We have it here. And it's glorious. Burnt yellow trees in the gully, mist rolling down between the buttes... chilly cows. We don't have doors in the house, other than between the bathroom and the kitchen, so we've hung blankets in the doorways to better hold the heat. It works well, although it makes the place feel like a cave.


We have one again, so expect many more pictures in the near future. Here's a brief set of the first ones we've taken.


It's getting old. There are certain places, Big Bat's Gas in Pine Ridge especially, where people don't see us, they see flashing dollar signs. Other places: the Post Office, Pinky's Store, outside our gate when the kid who stole from us sees us coming in (a gall that I'm surprised at).

Pow Wow

We went to one yesterday in Rapid City. I've been to many feast day dances at New Mexico Pueblos, and this was very similar, except in a few telling respects. Because dancing for religious purposes was outlawed on many reservations in the early part of the century, dances were changed into "competitive" events. So, whereas pueblo dances are still entirely ceremonial, pow wows are judged affairs, with numbers affixed to dancers and prizes given for the costumes and fervor. Despite this, the pow wow didn't feel competitive, the emphasis seemed to be more on community and tradition but without many overt references to the religious heart of the ceremony. Also, both applause and photography were allowed, even encouraged, both of which are strictly taboo at pueblo dances.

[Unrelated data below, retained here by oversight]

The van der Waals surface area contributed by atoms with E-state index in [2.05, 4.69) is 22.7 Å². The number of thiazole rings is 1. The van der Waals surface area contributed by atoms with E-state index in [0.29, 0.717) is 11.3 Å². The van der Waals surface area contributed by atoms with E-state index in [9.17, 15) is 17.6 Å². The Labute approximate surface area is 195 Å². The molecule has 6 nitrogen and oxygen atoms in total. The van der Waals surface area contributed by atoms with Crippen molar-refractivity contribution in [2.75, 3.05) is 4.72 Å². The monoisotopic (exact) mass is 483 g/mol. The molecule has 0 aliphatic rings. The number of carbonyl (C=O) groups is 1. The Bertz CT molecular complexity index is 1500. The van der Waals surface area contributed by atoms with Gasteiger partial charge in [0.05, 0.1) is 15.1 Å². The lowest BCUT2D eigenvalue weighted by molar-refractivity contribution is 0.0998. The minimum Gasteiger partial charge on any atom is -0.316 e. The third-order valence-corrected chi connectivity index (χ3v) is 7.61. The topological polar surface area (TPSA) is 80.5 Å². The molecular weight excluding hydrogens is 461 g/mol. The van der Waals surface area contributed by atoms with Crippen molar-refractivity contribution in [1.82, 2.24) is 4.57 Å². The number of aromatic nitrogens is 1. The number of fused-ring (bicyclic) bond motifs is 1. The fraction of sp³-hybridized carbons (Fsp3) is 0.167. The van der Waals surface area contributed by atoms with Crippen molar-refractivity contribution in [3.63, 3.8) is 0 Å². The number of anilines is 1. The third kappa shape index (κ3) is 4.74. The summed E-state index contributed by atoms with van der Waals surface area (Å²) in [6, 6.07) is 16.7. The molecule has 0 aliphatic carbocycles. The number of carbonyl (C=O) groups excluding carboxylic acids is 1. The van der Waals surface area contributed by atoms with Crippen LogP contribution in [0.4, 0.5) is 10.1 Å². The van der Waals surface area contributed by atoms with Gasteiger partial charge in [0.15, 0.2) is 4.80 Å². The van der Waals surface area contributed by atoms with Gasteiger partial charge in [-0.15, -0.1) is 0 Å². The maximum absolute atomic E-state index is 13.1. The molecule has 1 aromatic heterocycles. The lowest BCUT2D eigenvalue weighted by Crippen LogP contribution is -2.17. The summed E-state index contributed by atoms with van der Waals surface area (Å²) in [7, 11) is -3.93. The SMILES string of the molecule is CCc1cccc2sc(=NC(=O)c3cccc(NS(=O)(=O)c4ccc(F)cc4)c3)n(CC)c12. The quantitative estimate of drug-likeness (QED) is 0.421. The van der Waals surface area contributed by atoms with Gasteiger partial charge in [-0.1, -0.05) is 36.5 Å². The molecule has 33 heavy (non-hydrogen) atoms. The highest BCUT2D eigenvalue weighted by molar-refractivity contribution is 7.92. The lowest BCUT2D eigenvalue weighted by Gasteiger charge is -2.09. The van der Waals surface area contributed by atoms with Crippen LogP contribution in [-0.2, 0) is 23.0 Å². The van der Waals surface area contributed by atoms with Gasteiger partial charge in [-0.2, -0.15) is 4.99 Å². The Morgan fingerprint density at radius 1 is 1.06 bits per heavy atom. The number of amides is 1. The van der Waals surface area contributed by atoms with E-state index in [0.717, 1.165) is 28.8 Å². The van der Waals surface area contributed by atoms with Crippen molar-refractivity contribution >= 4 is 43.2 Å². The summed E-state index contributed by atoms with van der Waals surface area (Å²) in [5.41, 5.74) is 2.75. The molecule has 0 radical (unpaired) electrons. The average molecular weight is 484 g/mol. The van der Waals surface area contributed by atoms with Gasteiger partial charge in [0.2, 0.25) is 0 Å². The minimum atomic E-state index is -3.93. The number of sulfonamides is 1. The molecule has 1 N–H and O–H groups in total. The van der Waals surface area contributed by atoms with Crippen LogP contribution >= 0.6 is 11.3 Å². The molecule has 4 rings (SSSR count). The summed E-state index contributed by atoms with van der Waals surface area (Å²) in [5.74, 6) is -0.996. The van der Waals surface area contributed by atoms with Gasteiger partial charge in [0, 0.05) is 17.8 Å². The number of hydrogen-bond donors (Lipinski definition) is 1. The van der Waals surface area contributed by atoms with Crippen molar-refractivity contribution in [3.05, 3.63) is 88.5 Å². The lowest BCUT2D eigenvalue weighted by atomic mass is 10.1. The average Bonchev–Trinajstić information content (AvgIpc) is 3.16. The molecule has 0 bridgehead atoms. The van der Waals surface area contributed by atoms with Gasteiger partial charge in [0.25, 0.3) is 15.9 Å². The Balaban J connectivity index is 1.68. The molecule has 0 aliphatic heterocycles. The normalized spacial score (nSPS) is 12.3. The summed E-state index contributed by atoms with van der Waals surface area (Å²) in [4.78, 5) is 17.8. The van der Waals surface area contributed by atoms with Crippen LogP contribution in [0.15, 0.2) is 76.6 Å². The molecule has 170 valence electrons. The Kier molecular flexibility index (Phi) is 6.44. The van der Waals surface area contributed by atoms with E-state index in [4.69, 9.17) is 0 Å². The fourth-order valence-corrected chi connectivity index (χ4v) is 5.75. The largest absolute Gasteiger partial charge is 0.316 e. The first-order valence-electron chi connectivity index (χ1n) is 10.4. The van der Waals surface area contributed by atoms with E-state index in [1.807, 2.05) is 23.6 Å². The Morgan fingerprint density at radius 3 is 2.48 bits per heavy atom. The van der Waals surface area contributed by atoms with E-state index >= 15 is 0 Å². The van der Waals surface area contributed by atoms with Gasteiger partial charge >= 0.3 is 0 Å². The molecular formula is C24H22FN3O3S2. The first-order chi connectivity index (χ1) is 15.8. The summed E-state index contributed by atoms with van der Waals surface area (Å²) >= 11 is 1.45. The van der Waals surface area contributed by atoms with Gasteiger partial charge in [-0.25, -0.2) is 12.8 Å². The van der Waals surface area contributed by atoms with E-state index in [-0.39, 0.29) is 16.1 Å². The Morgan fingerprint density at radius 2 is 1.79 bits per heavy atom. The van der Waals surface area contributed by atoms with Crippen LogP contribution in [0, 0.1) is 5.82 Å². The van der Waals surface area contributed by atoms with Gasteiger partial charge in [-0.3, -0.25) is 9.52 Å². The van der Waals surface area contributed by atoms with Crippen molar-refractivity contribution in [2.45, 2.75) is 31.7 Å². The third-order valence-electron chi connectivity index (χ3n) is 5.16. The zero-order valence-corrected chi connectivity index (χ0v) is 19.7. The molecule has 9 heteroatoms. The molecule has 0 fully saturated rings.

I'm learning. And making mistakes. This culture is far from my own, and the amount of it that I will never understand is mind boggling. As such, this blog is neccessarily misrepresenting the culture I'm living in. This upsets me. Someday someone will call me on it, and I'll have no excuse other than who I am and where I come from.

Friday, October 06, 2006


Well, here's the big news: if all goes well, we are going to become parents around June 2007!!

We're both really excited. And I have to say, I feel fantastic. I know, just typing that is asking for it (I'm knocking on wood as I write this), but I honestly feel great. I have my first prenatal exam on Wednesday, 10/18 and can provide more official information at that point.

Some News...

Well well well, guess what?

No, really. Guess. :)

Tuesday, October 03, 2006